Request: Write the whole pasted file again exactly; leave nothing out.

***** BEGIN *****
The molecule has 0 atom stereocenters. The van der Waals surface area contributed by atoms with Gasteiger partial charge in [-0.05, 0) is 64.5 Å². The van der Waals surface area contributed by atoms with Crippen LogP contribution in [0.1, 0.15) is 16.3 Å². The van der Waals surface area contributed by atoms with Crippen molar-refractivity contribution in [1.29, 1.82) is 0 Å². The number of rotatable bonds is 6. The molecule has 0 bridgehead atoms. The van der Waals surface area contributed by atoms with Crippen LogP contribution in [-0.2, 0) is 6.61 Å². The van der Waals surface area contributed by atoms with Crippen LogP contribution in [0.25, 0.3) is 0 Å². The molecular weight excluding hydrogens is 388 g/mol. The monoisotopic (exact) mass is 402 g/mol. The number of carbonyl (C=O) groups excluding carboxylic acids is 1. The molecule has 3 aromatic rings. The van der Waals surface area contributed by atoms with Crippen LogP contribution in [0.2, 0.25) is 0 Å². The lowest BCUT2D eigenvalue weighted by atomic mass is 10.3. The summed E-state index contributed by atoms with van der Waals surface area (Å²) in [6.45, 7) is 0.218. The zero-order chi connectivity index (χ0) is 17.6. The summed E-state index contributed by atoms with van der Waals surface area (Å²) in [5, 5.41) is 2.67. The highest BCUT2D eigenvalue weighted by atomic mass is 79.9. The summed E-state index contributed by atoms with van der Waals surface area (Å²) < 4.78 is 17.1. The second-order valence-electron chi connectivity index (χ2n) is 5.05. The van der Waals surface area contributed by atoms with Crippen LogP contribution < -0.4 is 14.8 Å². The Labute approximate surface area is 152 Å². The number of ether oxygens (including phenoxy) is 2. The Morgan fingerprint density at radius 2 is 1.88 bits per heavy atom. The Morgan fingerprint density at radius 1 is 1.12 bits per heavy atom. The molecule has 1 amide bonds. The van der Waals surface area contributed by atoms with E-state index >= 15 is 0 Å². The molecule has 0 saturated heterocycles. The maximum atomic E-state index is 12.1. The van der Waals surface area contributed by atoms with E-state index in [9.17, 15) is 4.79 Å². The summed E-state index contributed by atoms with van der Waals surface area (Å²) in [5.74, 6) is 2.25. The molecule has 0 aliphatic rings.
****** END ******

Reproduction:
The molecule has 0 atom stereocenters. The van der Waals surface area contributed by atoms with Gasteiger partial charge in [-0.05, 0) is 64.5 Å². The van der Waals surface area contributed by atoms with Crippen LogP contribution in [0.1, 0.15) is 16.3 Å². The van der Waals surface area contributed by atoms with Crippen molar-refractivity contribution in [1.29, 1.82) is 0 Å². The number of rotatable bonds is 6. The molecule has 0 bridgehead atoms. The van der Waals surface area contributed by atoms with Crippen LogP contribution in [-0.2, 0) is 6.61 Å². The van der Waals surface area contributed by atoms with Crippen LogP contribution in [0.25, 0.3) is 0 Å². The molecular weight excluding hydrogens is 388 g/mol. The monoisotopic (exact) mass is 402 g/mol. The number of carbonyl (C=O) groups excluding carboxylic acids is 1. The molecule has 3 aromatic rings. The van der Waals surface area contributed by atoms with Crippen LogP contribution in [0.2, 0.25) is 0 Å². The lowest BCUT2D eigenvalue weighted by atomic mass is 10.3. The summed E-state index contributed by atoms with van der Waals surface area (Å²) in [6.45, 7) is 0.218. The zero-order chi connectivity index (χ0) is 17.6. The summed E-state index contributed by atoms with van der Waals surface area (Å²) in [5, 5.41) is 2.67. The highest BCUT2D eigenvalue weighted by atomic mass is 79.9. The summed E-state index contributed by atoms with van der Waals surface area (Å²) < 4.78 is 17.1. The second-order valence-electron chi connectivity index (χ2n) is 5.05. The van der Waals surface area contributed by atoms with Crippen LogP contribution < -0.4 is 14.8 Å². The Labute approximate surface area is 152 Å². The number of ether oxygens (including phenoxy) is 2. The Morgan fingerprint density at radius 2 is 1.88 bits per heavy atom. The Morgan fingerprint density at radius 1 is 1.12 bits per heavy atom. The molecule has 1 amide bonds. The van der Waals surface area contributed by atoms with E-state index >= 15 is 0 Å². The molecule has 0 saturated heterocycles. The maximum atomic E-state index is 12.1. The van der Waals surface area contributed by atoms with E-state index in [9.17, 15) is 4.79 Å². The summed E-state index contributed by atoms with van der Waals surface area (Å²) in [5.74, 6) is 2.25. The molecule has 0 aliphatic rings.